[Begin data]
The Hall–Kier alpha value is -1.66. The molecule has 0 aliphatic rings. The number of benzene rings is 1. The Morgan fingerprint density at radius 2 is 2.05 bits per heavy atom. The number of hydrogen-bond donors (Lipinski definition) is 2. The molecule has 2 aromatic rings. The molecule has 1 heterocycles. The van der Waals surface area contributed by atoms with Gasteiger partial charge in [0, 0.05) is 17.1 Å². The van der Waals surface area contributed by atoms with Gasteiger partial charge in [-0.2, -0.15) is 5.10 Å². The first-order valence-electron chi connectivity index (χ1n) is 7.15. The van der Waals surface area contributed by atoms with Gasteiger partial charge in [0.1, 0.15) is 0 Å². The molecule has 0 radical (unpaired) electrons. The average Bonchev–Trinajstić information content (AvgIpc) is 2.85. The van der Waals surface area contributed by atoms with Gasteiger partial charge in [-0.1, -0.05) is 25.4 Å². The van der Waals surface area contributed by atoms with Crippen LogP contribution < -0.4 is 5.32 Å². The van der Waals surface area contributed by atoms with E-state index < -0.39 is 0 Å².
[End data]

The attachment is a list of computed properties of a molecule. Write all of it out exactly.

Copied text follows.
The Hall–Kier alpha value is -1.66. The molecule has 0 aliphatic rings. The number of benzene rings is 1. The Morgan fingerprint density at radius 2 is 2.05 bits per heavy atom. The number of hydrogen-bond donors (Lipinski definition) is 2. The molecule has 2 aromatic rings. The molecule has 1 heterocycles. The van der Waals surface area contributed by atoms with Gasteiger partial charge in [0, 0.05) is 17.1 Å². The van der Waals surface area contributed by atoms with Gasteiger partial charge in [-0.2, -0.15) is 5.10 Å². The first-order valence-electron chi connectivity index (χ1n) is 7.15. The van der Waals surface area contributed by atoms with Gasteiger partial charge in [0.1, 0.15) is 0 Å². The molecule has 0 radical (unpaired) electrons. The average Bonchev–Trinajstić information content (AvgIpc) is 2.85. The van der Waals surface area contributed by atoms with Gasteiger partial charge in [-0.1, -0.05) is 25.4 Å². The van der Waals surface area contributed by atoms with Crippen LogP contribution < -0.4 is 5.32 Å². The van der Waals surface area contributed by atoms with E-state index < -0.39 is 0 Å².